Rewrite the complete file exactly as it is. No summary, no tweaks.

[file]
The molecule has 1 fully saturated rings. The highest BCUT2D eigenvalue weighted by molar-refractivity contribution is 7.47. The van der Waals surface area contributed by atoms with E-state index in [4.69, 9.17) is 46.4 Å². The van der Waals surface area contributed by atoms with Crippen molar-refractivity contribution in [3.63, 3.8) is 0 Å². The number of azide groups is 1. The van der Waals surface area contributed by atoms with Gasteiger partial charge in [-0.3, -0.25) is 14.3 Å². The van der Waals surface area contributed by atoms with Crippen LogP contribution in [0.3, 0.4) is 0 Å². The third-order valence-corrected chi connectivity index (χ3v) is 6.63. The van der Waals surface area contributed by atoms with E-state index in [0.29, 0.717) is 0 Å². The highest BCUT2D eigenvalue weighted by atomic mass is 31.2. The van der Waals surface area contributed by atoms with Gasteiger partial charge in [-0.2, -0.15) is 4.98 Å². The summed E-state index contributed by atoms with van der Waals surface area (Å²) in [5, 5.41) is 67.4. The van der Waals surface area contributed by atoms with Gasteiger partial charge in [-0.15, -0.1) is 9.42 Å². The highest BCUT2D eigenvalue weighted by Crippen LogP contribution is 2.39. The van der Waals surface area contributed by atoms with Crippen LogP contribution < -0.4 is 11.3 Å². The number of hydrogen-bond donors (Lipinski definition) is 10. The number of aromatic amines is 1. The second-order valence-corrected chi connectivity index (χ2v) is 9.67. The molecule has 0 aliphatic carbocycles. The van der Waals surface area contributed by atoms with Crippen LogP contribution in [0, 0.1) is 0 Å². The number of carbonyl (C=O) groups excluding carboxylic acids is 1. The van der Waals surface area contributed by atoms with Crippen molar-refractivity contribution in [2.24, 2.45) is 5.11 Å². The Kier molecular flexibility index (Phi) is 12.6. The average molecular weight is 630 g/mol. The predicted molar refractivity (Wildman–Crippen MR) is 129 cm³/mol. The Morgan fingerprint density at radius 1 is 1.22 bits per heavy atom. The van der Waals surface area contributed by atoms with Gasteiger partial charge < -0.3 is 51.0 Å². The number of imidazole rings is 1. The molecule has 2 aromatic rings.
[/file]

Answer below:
The molecule has 1 fully saturated rings. The highest BCUT2D eigenvalue weighted by molar-refractivity contribution is 7.47. The van der Waals surface area contributed by atoms with E-state index in [4.69, 9.17) is 46.4 Å². The van der Waals surface area contributed by atoms with Crippen molar-refractivity contribution in [3.63, 3.8) is 0 Å². The number of azide groups is 1. The van der Waals surface area contributed by atoms with Gasteiger partial charge in [-0.3, -0.25) is 14.3 Å². The van der Waals surface area contributed by atoms with Crippen LogP contribution in [0.3, 0.4) is 0 Å². The third-order valence-corrected chi connectivity index (χ3v) is 6.63. The van der Waals surface area contributed by atoms with E-state index in [0.29, 0.717) is 0 Å². The highest BCUT2D eigenvalue weighted by atomic mass is 31.2. The van der Waals surface area contributed by atoms with Gasteiger partial charge in [-0.2, -0.15) is 4.98 Å². The summed E-state index contributed by atoms with van der Waals surface area (Å²) in [5, 5.41) is 67.4. The van der Waals surface area contributed by atoms with Gasteiger partial charge in [-0.15, -0.1) is 9.42 Å². The highest BCUT2D eigenvalue weighted by Crippen LogP contribution is 2.39. The van der Waals surface area contributed by atoms with Crippen LogP contribution < -0.4 is 11.3 Å². The number of hydrogen-bond donors (Lipinski definition) is 10. The number of aromatic amines is 1. The second-order valence-corrected chi connectivity index (χ2v) is 9.67. The molecule has 0 aliphatic carbocycles. The van der Waals surface area contributed by atoms with Crippen LogP contribution in [0, 0.1) is 0 Å². The number of carbonyl (C=O) groups excluding carboxylic acids is 1. The van der Waals surface area contributed by atoms with Crippen molar-refractivity contribution in [2.24, 2.45) is 5.11 Å². The Kier molecular flexibility index (Phi) is 12.6. The average molecular weight is 630 g/mol. The predicted molar refractivity (Wildman–Crippen MR) is 129 cm³/mol. The Morgan fingerprint density at radius 1 is 1.22 bits per heavy atom. The van der Waals surface area contributed by atoms with Gasteiger partial charge < -0.3 is 51.0 Å². The number of imidazole rings is 1. The molecule has 2 aromatic rings.